Takeda, ARCH bet $24M on tRNA startup

Feb. 25, 2022

Startup hC Bioscience will push forward with its work in tRNA-based therapies after receiving $24 million in series A funding from investors like Takeda Ventures and ARCH Venture partners.

hC Bioscience is looking to advance two tRNA-based platforms for use in treating rare diseases and cancer. Celebrated for its flexibility and versatility, tRNA-based drugs could become pharma’s new hottest treatment. The technology is revolutionary in part because it can be used interchangeably across many disorders, with the potential to treat many diseases regardless of the gene or location of the mutation, according to hC Bio. 

tRNA, or transfer RNA, acts as a translator between nucleotides and amino acids when building proteins in the body. tRNA is responsible for turning codons — sets of three nucleotides that compose DNA or RNA — and building proteins.  

“We are creating medicines to restore protein function to its intended state without editing genes,” said Leslie J. Williams, president and CEO of hC Bio.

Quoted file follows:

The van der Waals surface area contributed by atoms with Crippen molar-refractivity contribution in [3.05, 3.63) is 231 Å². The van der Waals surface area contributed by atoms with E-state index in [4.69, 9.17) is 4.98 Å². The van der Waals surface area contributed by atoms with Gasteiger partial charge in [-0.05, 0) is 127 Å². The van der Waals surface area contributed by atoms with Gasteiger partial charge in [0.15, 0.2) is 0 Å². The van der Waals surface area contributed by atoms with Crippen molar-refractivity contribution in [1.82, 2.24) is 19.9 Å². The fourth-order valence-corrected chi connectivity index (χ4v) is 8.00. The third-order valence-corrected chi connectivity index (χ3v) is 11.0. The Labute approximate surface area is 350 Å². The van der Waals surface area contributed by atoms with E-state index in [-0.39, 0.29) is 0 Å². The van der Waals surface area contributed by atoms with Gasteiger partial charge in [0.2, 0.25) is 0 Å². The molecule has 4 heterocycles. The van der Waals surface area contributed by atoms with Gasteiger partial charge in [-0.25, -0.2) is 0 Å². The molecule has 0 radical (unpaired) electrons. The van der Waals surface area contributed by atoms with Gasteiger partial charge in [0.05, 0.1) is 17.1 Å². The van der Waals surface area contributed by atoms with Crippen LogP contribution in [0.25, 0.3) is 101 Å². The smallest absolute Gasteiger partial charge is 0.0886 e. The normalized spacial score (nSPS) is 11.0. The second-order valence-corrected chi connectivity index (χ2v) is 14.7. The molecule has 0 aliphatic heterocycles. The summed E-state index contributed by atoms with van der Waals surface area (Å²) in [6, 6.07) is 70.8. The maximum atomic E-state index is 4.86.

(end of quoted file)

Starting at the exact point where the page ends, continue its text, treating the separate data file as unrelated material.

The Boston drug developer is currently working on two different platforms that can fix problems from mistranslations in the protein. The first, PTCX, or Patch, is aimed at fixing early stop codons. The second, SWTX, or switch, is aimed at targeting diseases caused by missense mutations in proteins that cause disease.

Early stop codons, or premature termination codons, cause protein dysfunction, a problem responsible for 10-15% of all human diseases, according to hC Bio.

The company was founded by Williams and Christopher Ahern, a professor at the University of Iowa, to translate and add to the foundational work Ahern had been conducting in his lab. hC Bio also touts an impressive roster of scientists, including Nobel laureate Craig Mello, who will serve as chairman and Page Bouchard, the former head of research and early development at Novartis Gene Therapies.

Keen to invest in promising startups, Takeda Ventures joined investors Merck Global Health Innovation Fund and Novartis earlier this month to contribute towards a total of $65 million in support of biomarker startup, Koneksa.